(Crossposted from Religion in American History):
My Friend, the Bancroft Prize Winner
Every once in a while a good and generous person gets their just reward in this life. I’m happy to recognize such a gift today, with the announcement of this year Bancroft Prize winners.
There are three, but I want to highlight one: Anne Hyde’s Empires, Nations, and Families: A History of the North American West, 1800-1860 (University of Nebraska Press).
From today’s New York Times:
The Bancroft Prize, one of the most prestigious annual honors for historians, has been awarded to three scholars for books published last year.
The winners are Anne F. Hyde for “Empires, Nations and Families: A History of the North American West, 1800-1860” (University of Nebraska Press); Daniel T. Rodgers for “Age of Fracture,” an intellectual history of 1970s and 80s America (Belknap Press/Harvard University Press); and Tomiko Brown-Nagin for “Courage to Dissent: Atlanta and the Long History of the Civil Rights Movement” (Oxford University Press).
I blogged last year about Empires, Nations, and Families, just as it was coming out, and recommended it to all; a good description of the book and of Anne’s career is here. Since then, it has not gotten nearly as much attention as the other two (very deserving, obviously) recipients, but I bet it will now. There’s something for everyone in the work, including for you religious history scholars, including a major effort to place Mormonism and Indian religions in the broader context/history of “the West” during this period, as it moved from “nations” to “nation,” as well as stories about the intermingling of families which thereby became the intermingling of religious traditions.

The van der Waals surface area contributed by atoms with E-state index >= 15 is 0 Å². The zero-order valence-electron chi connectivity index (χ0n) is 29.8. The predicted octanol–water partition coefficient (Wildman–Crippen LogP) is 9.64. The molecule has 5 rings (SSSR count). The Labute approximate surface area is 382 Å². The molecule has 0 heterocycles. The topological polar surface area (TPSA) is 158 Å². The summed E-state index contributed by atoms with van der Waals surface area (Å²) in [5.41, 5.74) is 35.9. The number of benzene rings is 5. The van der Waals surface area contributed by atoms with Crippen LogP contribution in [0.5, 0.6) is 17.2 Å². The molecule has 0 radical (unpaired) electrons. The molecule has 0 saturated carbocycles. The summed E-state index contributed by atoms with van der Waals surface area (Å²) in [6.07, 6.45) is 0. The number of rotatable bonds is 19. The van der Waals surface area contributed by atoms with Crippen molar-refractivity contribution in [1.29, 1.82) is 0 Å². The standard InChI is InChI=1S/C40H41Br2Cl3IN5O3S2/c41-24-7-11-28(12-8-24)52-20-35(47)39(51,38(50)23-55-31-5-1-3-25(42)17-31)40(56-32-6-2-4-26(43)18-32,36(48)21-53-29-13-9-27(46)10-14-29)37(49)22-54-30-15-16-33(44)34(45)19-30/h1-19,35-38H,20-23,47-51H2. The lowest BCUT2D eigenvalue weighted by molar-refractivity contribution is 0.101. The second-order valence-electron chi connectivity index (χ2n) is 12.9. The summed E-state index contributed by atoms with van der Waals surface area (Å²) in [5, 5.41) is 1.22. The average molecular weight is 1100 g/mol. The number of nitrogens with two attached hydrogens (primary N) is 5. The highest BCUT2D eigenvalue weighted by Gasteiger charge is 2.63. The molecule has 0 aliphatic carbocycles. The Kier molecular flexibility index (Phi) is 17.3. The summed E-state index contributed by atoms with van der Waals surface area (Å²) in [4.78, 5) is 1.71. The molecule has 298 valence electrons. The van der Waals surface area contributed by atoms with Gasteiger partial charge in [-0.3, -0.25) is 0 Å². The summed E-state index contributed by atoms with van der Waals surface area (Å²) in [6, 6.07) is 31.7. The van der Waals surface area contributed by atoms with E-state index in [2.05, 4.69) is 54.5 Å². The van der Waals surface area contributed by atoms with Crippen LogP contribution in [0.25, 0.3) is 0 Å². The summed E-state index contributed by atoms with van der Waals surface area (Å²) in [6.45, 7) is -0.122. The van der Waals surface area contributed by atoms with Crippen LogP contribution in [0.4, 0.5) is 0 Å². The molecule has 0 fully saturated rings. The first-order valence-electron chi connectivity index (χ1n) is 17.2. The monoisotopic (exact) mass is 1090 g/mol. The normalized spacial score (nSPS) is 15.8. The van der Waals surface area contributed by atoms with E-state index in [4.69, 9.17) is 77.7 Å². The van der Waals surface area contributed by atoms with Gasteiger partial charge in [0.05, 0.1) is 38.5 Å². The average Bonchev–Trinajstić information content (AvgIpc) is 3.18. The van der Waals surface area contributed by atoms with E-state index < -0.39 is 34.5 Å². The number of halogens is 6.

The author, Anne Hyde, has been my friend since my first week of graduate school, just a few (28, to be precise) years ago now (she started two years ahead of me at Berkeley, but finished four years ahead of me, a testament to her discipline and my interest in being a jazz hound more than a scholar). We both moved to Colorado Springs close to the same time — myself to take a temporary position at Colorado College, where I filled in for a retired professor until the new permanent replacement came on board — which just happened to be Anne. A few years later I chanced, by the vagaries of the job market, to arrive back in COS to take my position at the little state university on the bluffs overlooking the city, but continued to haunt the Colorado College library as my hideaway for research and writing.
Over the last few years, I sat up on the third floor of the CC library, hacking away at my much shorter and less ambitious books, in a state of constant nervous exhaustion and sartorial disarray, and anxious for 11:45 a.m. to arrive so I could sprint across campus to my NBA (Noon Ball Association) basketball game. Meanwhile, Anne sat a few tables away, as gracious and evidently serene and composed as ever as she put the finishing touches on a book I assumed would be a very good one, but turns out to be that and more: a 500+ page work that masterfully juxtaposes and weaves together the social, economic, cultural, religious, and political histories of Anglo-American, Native American, Mexican, and other peoples in the trans-Mississippi West from 1800 to 1860. Last summer I sat camped at my 3rd floor library perch and spotted Anne coming to my table with her book, which I knew was just coming out then. She handed me a signed copy; I began reading and was immediately humbled by what an amazing work she had accomplished. I’m thrilled for my friend and colleague and recommend this work to all.